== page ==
Archives—April 2012

2012 CEE Awards Banqet

The 2012 CEE Awards Banquet was held in the Rozsa Center April 19.

Howard Hill CEE Outstanding Faculty Award 2012 To Dr William Sproule, Ryan Hoensheid CEE Graduate Teaching Award 2012, Nicole Bloom Award for Environmental Sustainability, Ludwig Award for Graduate Excellence, CEE Award for Graduate Research Excellence. Continue reading

Family Engineering Featured

Michigan Tech’s Family Engineering program is mentioned in the April newsletter of the Society of Women Engineers.

Developed by Michigan Tech’s Neil Hutzler and Joan Chadde, the Foundation for Family Science & Engineering and the American Society for Engineering Education with a $1.6 million grant from the National Science Foundation, Family Engineering is growing into a nationwide initiative. Family Engineering: An Activity & Event Planning Guide, published in June 2011, is prompting Family Engineering events across the country.

To read the story, see SWE:Engaging Families in Engineering.

Civil Engineering Graduate Seminar April 19th

Civil Engineering Graduate Seminar April 19th:
Time: 4-5pm, Thursday (April 19)
location: Dow 642
Public welcome

Seminar title: Material Matters
by Jerry Anzalone, Lab Supervisor/Research Scientist I, PhD candidate
Dr. Larry Sutter, advisor

Abstract provided by speaker:

Jerry manages the Nonvolotile, nonconductive phase characterization
facility on M&M’s seventh floor. The position allows him to engage
in a number of research activities from several disciplines.

Jerry will be discussing a few of the projects he has taken part in as
well as investigations of the effect potassium acetate deicer has on
alkali-silica reactivity, the subject of his doctoral research. Other
discussion topics include ASR mitigation; new and old methods for
determining air void parameters in hardened concrete; recent aggregate
polishing research; development of open source technologies; relevant
extracurricular activity, all the while giving an overview of the ample
capabilities of the materials characterization facility.

Four Michigan Tech students have received graduate research fellowships from the National Science Foundation

Four Michigan Tech students have received graduate research fellowships from the National Science Foundation (NSF). Six other Tech students received honorable mentions in the competition. Nationwide, the NSF awarded 2,000 fellowships and 1,835 honorable mentions.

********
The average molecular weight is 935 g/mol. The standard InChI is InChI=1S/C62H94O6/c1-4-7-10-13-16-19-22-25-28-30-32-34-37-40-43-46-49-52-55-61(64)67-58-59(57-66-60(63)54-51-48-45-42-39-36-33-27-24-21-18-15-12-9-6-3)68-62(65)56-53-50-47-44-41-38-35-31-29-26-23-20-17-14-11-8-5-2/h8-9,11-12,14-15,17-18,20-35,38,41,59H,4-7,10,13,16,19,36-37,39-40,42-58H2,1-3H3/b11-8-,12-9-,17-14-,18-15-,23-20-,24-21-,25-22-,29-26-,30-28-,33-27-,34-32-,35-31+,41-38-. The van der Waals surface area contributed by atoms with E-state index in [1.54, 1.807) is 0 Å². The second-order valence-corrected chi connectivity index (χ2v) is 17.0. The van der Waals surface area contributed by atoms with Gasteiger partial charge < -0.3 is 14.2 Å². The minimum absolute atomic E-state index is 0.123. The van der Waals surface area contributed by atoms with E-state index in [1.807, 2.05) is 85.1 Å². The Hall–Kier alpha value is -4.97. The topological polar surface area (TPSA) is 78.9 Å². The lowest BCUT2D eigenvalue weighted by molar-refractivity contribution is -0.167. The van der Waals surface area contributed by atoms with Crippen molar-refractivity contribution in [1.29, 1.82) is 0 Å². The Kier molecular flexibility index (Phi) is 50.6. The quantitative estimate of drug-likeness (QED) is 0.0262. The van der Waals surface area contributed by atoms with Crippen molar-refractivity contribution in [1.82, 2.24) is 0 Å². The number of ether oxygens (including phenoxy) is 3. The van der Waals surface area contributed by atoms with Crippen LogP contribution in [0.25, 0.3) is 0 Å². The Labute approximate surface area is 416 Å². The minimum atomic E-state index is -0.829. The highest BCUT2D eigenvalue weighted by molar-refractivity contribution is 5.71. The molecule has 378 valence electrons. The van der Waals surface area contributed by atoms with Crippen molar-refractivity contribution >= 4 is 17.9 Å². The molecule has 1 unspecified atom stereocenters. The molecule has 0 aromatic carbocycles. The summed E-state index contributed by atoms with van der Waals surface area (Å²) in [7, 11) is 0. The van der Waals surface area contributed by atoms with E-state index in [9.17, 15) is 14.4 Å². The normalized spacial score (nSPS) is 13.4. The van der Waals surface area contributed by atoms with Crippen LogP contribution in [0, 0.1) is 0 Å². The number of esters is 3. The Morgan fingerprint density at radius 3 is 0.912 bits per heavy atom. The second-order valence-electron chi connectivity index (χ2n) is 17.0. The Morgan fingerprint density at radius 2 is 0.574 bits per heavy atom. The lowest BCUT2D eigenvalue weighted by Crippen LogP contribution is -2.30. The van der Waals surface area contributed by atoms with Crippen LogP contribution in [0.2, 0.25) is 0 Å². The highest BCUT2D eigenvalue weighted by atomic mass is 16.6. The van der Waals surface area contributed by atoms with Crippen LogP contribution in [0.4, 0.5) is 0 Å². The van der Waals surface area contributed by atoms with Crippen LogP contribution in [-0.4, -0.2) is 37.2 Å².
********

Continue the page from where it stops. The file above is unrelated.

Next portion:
Mark Hopkins, mechanical engineering-engineering mechanics; Brennan Tymrak, mechanical engineering-engineering mechanics and Peace Corps Master’s International; Jennifer Fuller, civil and environmental engineering; and Liz Cloos, electrical and computer engineering, received NSF fellowships for graduate study. Bryan Plunger, Alan Olds, Evan Lucas, Hilary Morgan, Byrel Mitchell and Patrick Bowen earned honorable mentions. Continue reading

Civil Engineering Graduate Seminar April 12:

Civil Engineering Graduate Seminar:
Time: 4-5pm, Thursday (April. 12th), Location: Dow 642
Public welcome

Presenter: Chris Carroll, Ph.D., E.I. Assistant Professor, Department of Civil Engineering, University of Louisiana at Lafayette (hosted by Dr. Devin Harris) 

TOPIC: Sustainability from the Perspective of an Ancient Engineer

BIO: Dr. Carroll received his Ph.D. from Virginia Tech in August of 2009 and has been an assistant professor at the University of Louisiana at Lafayette since.  Dr. Carroll’s research focus is primarily in the areas of prestressed and reinforced concrete with a concentration on the bond between concrete and reinforcing steel.  He is an active member of the American Concrete Institute and American Society of Civil Engineers.  In addition to his experimental interests, he also has an interest in engineering education, specifically those related to active and visual teaching techniques and project and problem based learning used in structural engineering courses.  Furthermore, Dr. Carroll has also hosted three television shows in conjunction with the History Channel and Discovery Channel as a technical expert.  Most recently, he served as co-host on a pilot series entitled Engineering the Impossible for the Discovery Channel.  The pilot series included two shows focused on the engineering techniques used by the Ancient Engineers of Rome and Egypt.  Dr. Carroll along with a group of his students recreated various structures from the ancient Roman and Egyptian Empires showcasing some of the techniques believed to be used by each to construct some of the most famous structures in the world.

ABSTRACT: For centuries, the Coliseum, Pantheon, and aqueducts have been admired time and time again.  Their sheer size alone is awe inspiring and constantly raises the question, “How were they built?”  While hypotheses exist for their construction, maybe the more important question is “How have they withstood the test of time?”  In a day and age where sustainability is a key concern in new designs, looking at the work of ancient engineers could reiterate what sustainability is and to what areas structural engineers should devote their attention.  This presentation highlights the methods used by the Romans in the construction of the Coliseum, Pantheon, and Pont du Gard Aqueduct and touches on some key principles related to their continued survival.

Students Earn Awards for Research

From the Center for Water & Society World Water Day, First Place Award Original Research $250: Marcel Dijkstra, Advisor: Marty Auer, Topic of research: “Predicting Ecosystem Changes in Lake Superior Insights Regarding Thermal Structure and the Spring Algal Bloom”

Center for Water & Society World Water Day Third Place Award $100 Coursework/Informational, to Stephanie Tulk for her project: “Management of Hydrological Systems near Alpine Glaciers”

Pictures and links to the posters and the other students who participated can be found at Center for Water & Society World Water Day Results